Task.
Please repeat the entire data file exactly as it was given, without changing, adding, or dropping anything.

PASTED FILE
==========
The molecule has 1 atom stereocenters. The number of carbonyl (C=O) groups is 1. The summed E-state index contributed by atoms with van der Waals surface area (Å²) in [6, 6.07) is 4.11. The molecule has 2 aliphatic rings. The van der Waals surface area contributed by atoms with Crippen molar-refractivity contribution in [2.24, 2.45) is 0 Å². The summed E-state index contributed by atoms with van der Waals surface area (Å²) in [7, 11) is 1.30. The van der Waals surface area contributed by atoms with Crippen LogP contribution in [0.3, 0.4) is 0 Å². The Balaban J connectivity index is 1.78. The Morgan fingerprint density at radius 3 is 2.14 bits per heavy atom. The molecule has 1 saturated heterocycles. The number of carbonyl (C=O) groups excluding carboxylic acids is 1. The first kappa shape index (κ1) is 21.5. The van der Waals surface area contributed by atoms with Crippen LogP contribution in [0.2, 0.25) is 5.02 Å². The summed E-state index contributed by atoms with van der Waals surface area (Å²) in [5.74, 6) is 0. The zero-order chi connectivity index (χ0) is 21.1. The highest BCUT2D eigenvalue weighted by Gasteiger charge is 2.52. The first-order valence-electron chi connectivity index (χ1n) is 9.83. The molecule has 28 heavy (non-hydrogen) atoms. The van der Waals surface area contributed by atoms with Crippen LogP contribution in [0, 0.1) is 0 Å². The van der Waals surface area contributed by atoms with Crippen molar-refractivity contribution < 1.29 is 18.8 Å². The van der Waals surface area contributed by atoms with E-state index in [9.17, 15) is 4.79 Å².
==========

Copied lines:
The molecule has 1 atom stereocenters. The number of carbonyl (C=O) groups is 1. The summed E-state index contributed by atoms with van der Waals surface area (Å²) in [6, 6.07) is 4.11. The molecule has 2 aliphatic rings. The van der Waals surface area contributed by atoms with Crippen molar-refractivity contribution in [2.24, 2.45) is 0 Å². The summed E-state index contributed by atoms with van der Waals surface area (Å²) in [7, 11) is 1.30. The van der Waals surface area contributed by atoms with Crippen LogP contribution in [0.3, 0.4) is 0 Å². The Balaban J connectivity index is 1.78. The Morgan fingerprint density at radius 3 is 2.14 bits per heavy atom. The molecule has 1 saturated heterocycles. The number of carbonyl (C=O) groups excluding carboxylic acids is 1. The first kappa shape index (κ1) is 21.5. The van der Waals surface area contributed by atoms with Crippen LogP contribution in [0.2, 0.25) is 5.02 Å². The summed E-state index contributed by atoms with van der Waals surface area (Å²) in [5.74, 6) is 0. The zero-order chi connectivity index (χ0) is 21.1. The highest BCUT2D eigenvalue weighted by Gasteiger charge is 2.52. The first-order valence-electron chi connectivity index (χ1n) is 9.83. The molecule has 28 heavy (non-hydrogen) atoms. The van der Waals surface area contributed by atoms with Crippen LogP contribution in [0, 0.1) is 0 Å². The van der Waals surface area contributed by atoms with Crippen molar-refractivity contribution < 1.29 is 18.8 Å². The van der Waals surface area contributed by atoms with E-state index in [9.17, 15) is 4.79 Å².